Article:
Six new sites were introduced for the June 28 meeting: a lot at the old Santiam Bridge crossing Berlin Road south of Grant Street, trail property along the canal and across from Linn-Benton Community College on Industrial Road, the terminus of Burdell Boulevard, the landscape in front of the Lebanon Justice Center, part of the landscape and courtyard at the Santiam Travel Station, and a portion of private property offered by property owner Jeff Heatherington, located south of Grant Street and west of Booth Lane.
At the May 10 and June 28 public hearing meetings, residents filled the small council chambers to oppose specific locations and/or suggest other ideas. The latter meeting was met with much opposition to the Berlin Road location, citing concerns of traffic and pedestrian safety, current problems of theft, potential problems with fire, and children safety because there is a school bus stop nearby.
Some residents said they’d prefer to see the city work on opening a managed site or shelter, to which City Manager Nancy Brewer said she agreed that woud be good but there is no nonprofit or other organization “stepping up” to operate it, which is an expense the city cannot afford to do itself.
During discussions, Council KJ Ullfers said regardless where a camp site is located, “if it’s not managed, it’s just not gonna work. You can’t control what goes on; it’ll be a nightmare for (the public), it’ll be a nightmare for anybody around it.”
Following the public hearing, Councilor Jeremy Salvage also opposed the Berlin Road option. As a firefighter for the City of Salem, he goes to “multiple homeless campfires that are out of control every single day,” he said. As such, he understood the concerns shared by the public about the potential for fire danger at the Berlin Road site.
Salvage then initiated the conversation to consider the TPM option.
Ultimately, the agreed-upon TPM restrictions automatically excluded several of the previously considered designated sleeping areas, but does keep some options available, as stated earlier.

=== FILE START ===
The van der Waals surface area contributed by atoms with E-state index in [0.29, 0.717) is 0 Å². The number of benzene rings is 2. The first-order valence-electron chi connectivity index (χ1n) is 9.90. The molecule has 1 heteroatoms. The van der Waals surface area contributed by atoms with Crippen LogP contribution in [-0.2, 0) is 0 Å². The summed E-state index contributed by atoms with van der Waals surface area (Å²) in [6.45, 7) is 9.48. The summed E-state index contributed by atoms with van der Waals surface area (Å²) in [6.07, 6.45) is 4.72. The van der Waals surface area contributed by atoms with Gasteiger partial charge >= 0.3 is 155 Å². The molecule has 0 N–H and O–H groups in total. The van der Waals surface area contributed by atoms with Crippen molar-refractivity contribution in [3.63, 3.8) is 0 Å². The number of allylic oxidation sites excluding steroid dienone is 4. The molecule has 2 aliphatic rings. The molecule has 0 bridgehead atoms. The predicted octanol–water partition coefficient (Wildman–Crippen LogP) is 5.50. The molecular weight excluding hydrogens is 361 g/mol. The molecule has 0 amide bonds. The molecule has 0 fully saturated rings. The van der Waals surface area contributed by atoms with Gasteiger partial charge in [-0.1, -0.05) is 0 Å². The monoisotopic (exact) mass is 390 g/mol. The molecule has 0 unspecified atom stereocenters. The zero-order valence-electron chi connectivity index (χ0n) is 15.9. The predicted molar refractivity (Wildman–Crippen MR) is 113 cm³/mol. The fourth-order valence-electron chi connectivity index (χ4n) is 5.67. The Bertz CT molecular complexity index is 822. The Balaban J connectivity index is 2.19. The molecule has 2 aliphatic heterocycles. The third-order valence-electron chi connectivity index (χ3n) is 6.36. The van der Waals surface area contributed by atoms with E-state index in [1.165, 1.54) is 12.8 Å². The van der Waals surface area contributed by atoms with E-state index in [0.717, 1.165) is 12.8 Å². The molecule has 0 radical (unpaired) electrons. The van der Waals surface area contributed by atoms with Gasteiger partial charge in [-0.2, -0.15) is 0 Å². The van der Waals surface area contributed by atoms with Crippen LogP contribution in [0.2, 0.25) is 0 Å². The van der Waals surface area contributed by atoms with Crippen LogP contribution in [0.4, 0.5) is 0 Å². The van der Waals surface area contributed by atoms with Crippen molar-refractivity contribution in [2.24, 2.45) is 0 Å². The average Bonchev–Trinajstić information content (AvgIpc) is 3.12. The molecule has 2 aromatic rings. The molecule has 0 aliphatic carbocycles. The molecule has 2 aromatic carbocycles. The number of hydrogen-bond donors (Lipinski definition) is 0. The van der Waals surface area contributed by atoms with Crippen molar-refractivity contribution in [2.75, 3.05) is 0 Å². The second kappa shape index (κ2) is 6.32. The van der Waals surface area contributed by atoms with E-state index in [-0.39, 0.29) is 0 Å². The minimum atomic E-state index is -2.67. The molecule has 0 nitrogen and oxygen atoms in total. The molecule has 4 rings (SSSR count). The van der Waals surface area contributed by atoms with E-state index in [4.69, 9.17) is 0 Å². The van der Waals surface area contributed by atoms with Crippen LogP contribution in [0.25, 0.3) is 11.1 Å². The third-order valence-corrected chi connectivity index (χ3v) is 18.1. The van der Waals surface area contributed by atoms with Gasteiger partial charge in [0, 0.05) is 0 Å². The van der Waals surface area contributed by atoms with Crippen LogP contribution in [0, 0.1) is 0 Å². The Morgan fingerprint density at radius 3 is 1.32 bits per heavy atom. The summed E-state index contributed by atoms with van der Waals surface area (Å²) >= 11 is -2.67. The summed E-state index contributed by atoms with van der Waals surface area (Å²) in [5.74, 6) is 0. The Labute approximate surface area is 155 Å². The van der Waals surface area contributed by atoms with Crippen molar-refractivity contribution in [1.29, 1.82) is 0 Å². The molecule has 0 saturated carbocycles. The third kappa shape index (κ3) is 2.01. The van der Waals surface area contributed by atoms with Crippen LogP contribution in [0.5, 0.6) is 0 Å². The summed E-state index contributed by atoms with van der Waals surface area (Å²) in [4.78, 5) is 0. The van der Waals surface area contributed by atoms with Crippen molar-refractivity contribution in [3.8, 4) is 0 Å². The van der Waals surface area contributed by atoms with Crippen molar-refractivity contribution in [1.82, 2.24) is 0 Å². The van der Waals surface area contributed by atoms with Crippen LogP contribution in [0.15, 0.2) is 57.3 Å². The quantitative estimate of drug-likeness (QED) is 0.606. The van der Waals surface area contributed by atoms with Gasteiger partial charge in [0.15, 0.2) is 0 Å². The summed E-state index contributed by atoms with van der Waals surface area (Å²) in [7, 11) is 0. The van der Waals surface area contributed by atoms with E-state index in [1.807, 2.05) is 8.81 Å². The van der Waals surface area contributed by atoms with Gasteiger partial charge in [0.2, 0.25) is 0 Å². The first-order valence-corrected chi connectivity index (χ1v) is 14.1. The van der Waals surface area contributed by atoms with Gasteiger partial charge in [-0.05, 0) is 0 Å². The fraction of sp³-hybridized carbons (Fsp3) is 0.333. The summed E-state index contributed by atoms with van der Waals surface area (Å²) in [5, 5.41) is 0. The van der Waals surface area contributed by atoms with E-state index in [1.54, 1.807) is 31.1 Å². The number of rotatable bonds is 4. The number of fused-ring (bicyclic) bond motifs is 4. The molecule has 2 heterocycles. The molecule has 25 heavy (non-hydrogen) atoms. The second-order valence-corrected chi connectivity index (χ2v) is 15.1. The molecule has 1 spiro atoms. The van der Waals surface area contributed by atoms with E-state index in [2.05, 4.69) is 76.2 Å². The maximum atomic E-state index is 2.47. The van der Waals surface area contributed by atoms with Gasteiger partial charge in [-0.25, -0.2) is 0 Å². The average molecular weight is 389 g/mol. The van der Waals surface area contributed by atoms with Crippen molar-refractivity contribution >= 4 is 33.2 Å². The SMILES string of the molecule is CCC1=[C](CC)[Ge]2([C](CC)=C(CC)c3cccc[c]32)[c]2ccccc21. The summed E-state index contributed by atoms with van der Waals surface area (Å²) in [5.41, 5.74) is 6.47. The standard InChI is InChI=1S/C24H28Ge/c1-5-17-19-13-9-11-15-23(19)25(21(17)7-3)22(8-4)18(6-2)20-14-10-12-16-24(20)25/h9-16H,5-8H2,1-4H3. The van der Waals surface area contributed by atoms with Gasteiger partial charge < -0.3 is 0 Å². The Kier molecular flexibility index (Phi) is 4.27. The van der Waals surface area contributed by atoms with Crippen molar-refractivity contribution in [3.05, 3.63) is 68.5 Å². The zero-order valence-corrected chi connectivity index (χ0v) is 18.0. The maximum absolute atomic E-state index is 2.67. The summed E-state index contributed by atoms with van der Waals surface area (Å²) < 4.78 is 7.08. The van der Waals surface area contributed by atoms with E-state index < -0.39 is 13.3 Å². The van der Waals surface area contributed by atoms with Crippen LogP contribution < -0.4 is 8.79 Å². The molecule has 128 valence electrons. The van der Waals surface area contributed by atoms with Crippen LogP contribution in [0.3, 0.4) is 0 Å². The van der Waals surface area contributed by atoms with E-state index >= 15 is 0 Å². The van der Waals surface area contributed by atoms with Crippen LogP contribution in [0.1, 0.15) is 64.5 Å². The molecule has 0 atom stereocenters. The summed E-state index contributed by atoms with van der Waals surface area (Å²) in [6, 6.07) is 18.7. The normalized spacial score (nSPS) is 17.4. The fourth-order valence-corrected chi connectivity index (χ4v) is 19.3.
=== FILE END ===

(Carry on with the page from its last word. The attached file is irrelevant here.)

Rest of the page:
“We need to make sure that time, place and manner restrictions don’t end up with no place you can sleep,” Brewer said.
Salvage said the new restrictions are “a reasonable first step” allowing Lebanon’s police to enforce camping offenses while keeping the city within the legal boundaries required by state and federal laws. He added he would like the council to check in after 90 days to see how well the new ordinance is being received or whether it creates unexpected problems.
A potentially added benefit to the city for adopting the TPM ordinance is that it frees the city from having to spend money. While looking at designated sleeping areas, city staff determined it could cost upwards of $78,000 to $130,000 a year for fencing, mulch, trash clean up, toilets and handwashing stations.
“At this time, the City would not be improving sites with facilities or fencing,” Hart told Lebanon Local. “However, the City will continue to evaluate the implementation of the TPM ordinance, and make adjustments as appropriate. The ordinance implementation is set for review before the City Council in 3 months.”
The council made the ordinance effective immediately in order to be in compliance with state law that required the city adopt a plan by July 1.
“It gives the police department the tools they need immediately to start working on the issue,” Ullfers said.